Pete's Pics
Search this Album
Rouen
April 21, 2008
Pete's Pics > Rouen
A walk around Rouen
image

The bus deposited us in the Place Du General de Gaulle - an ancient feature of the town conveniently renamed to honor Charles de Gaulle when the French rejoined the winning side near the end of WWII


image

The east side of the Place is filled by the Hotel de Ville (Town Hall) and the massive St Ouen church


image

The little fella on the dancing horse is, of course, Napoleon


image

The former Abbey church of St Ouen alongside the Town Hall. The Benedictine Abbey morphed into the town hall at some point. The curch was started in 1318 but not finished until the 15th century due to the 100 year war


image

Much of the stained glass in the church dates from th 14th century but the hitherto unfinished fa├žade, detail shown here, was not completed until 1846-1851. This church is actually bigger than the cathedral


image

Many streets in the old town are pedestrian only and contain a great variety of so-called half-timbered houses


image

In spite of the best efforts of the builders, many structures have a certain "hand finished" appearance


image

The building here is significantly out of sqaure but has nonetheless survived


image

Streets such as this one, are mixed retail and residential although retail tends to favor restaurants and botique priced specialty stores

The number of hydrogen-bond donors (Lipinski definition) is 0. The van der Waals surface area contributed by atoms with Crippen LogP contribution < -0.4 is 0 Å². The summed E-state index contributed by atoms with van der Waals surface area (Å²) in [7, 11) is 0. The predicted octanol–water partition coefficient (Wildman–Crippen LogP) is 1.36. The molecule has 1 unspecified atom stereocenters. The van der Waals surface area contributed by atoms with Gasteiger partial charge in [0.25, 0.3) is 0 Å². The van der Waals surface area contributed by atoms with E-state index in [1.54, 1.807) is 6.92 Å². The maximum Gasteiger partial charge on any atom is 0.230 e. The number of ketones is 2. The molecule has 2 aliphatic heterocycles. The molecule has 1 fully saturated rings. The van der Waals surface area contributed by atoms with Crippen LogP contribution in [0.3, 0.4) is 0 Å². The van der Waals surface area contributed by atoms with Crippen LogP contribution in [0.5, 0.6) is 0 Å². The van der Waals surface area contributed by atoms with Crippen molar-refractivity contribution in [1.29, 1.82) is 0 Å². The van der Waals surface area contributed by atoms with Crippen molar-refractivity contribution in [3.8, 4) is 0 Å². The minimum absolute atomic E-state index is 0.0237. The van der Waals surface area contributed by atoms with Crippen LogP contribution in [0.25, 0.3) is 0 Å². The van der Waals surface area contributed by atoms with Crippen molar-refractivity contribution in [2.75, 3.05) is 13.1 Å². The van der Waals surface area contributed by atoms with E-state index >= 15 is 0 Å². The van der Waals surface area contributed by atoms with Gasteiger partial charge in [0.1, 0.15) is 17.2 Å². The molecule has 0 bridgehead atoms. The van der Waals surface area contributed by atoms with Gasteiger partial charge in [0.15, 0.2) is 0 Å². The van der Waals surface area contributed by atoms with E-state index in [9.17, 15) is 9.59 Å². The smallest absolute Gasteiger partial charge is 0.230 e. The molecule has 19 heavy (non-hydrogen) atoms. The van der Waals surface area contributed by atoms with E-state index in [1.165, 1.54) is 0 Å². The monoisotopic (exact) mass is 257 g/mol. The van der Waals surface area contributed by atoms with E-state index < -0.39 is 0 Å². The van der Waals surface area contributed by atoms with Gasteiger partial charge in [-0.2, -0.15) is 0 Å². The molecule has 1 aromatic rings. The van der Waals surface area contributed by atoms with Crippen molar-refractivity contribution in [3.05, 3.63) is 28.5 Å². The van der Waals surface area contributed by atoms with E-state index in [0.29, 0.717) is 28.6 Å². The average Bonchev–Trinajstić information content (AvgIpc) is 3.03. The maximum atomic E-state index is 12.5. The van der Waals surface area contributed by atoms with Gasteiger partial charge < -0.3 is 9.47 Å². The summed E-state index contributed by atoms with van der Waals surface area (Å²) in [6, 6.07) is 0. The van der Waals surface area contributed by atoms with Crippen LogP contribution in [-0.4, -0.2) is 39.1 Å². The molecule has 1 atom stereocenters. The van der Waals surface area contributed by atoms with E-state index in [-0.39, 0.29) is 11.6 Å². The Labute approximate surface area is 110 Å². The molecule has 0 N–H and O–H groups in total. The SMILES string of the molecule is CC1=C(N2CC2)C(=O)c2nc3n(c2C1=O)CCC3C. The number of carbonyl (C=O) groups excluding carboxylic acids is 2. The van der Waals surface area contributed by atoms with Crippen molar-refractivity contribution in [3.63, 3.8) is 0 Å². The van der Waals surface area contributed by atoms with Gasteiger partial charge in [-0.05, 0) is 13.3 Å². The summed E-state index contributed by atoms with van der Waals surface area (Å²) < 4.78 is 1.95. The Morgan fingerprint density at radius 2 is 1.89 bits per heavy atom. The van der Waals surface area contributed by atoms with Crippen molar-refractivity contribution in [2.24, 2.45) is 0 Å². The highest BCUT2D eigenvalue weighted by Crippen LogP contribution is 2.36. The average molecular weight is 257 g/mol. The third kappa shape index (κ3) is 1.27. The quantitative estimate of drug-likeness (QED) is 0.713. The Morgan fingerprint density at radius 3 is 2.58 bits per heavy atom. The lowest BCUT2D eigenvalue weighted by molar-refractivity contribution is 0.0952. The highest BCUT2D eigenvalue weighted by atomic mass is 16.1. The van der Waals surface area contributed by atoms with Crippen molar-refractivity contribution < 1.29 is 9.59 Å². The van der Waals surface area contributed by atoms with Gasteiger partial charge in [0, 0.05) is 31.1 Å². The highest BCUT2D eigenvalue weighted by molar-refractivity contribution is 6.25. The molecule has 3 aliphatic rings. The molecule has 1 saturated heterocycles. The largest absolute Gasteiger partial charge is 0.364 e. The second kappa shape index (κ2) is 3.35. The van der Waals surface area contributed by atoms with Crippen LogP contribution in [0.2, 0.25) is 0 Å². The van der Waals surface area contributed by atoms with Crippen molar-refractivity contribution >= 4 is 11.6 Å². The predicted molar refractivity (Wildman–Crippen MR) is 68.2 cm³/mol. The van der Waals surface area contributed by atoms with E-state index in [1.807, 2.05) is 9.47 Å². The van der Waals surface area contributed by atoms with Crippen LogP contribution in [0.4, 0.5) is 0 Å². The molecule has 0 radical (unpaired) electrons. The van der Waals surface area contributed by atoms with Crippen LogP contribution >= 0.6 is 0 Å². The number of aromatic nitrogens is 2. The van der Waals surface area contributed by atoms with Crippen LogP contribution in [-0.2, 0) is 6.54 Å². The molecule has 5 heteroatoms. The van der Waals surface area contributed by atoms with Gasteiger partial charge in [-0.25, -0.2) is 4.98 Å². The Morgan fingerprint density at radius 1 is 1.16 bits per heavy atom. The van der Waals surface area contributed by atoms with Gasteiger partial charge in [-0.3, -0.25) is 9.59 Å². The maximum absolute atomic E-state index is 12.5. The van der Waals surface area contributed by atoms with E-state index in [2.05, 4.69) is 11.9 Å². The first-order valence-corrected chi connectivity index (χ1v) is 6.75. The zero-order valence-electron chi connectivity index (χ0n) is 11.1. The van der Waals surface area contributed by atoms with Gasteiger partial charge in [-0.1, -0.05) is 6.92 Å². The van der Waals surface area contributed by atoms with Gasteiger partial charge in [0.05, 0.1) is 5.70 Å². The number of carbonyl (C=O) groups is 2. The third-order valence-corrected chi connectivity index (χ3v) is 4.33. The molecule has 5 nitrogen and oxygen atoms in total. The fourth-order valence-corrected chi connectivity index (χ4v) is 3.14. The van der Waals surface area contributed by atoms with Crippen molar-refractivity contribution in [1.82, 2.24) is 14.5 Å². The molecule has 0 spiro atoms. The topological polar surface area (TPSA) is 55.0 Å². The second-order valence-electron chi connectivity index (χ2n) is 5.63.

image

A short walk further and the spire of St Maclou appears


image

Another Gothic church, this one was built between 1437 and 1521, St Maclou is almost across the street from the Cathedral


image

16th century carved doors in the main portico of the church


image

Place Barthelemy, the square surroung St Maclou, is lined with half timbered houses


image

Carefully controlled traffic access is permitted in some areas


image

The facade of Cathedral Notre Dame. The subject of several Claude Monet paintings, the unequal towers were added at separate times


image

The tallest church spire in France and, for a few years in the late 18th century, the tallest in the world


image

A bit like the broom that had a new head or two and a couple of handle changes, this is still the original church from the 9th century. In the meantime, it has burnt down twice and has been variously added to over the centuries including a thorough restoration in 1955


image

Facade detail. Some of the pre-restored figures are currently on display in the church


image

A little worse for wear, these figures are about eight feet tall


image

A side aisle of the church


image

Central nave of the basilca style building


image

No fixed seating for the congregation, just simple wooden chairs with matching kneelers


image

In 1999 a fierce storm moved across the area and part of the spire and adjacent roof collapsed into the church. This view is not untypical of the somewhat parlous condition of the the roof structure even after repairs are complete


image

Neatly corralled, in a little fenced off area outside, are these "sweepings" that have presumably fallen from the building but have not yet been hauled away


image